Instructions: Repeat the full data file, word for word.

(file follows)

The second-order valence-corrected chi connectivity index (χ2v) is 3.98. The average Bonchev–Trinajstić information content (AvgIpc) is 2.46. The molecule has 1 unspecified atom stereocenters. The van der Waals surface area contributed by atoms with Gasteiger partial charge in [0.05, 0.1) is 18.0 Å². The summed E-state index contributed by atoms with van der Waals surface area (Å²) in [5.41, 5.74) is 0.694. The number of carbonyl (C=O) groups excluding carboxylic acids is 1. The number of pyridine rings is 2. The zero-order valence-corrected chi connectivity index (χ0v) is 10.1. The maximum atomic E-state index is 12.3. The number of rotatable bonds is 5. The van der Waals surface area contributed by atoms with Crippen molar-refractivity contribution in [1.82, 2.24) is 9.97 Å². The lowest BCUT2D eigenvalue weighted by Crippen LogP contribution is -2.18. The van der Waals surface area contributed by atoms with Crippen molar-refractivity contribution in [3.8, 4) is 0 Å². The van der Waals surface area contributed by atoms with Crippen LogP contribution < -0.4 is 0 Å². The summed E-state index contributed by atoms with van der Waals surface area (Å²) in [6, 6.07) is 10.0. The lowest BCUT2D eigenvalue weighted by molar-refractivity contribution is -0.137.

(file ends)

The second-order valence-corrected chi connectivity index (χ2v) is 3.98. The average Bonchev–Trinajstić information content (AvgIpc) is 2.46. The molecule has 1 unspecified atom stereocenters. The van der Waals surface area contributed by atoms with Gasteiger partial charge in [0.05, 0.1) is 18.0 Å². The summed E-state index contributed by atoms with van der Waals surface area (Å²) in [5.41, 5.74) is 0.694. The number of carbonyl (C=O) groups excluding carboxylic acids is 1. The number of pyridine rings is 2. The zero-order valence-corrected chi connectivity index (χ0v) is 10.1. The maximum atomic E-state index is 12.3. The number of rotatable bonds is 5. The van der Waals surface area contributed by atoms with Crippen molar-refractivity contribution in [1.82, 2.24) is 9.97 Å². The lowest BCUT2D eigenvalue weighted by Crippen LogP contribution is -2.18. The van der Waals surface area contributed by atoms with Crippen molar-refractivity contribution in [3.8, 4) is 0 Å². The van der Waals surface area contributed by atoms with Crippen LogP contribution < -0.4 is 0 Å². The summed E-state index contributed by atoms with van der Waals surface area (Å²) in [6, 6.07) is 10.0. The lowest BCUT2D eigenvalue weighted by molar-refractivity contribution is -0.137.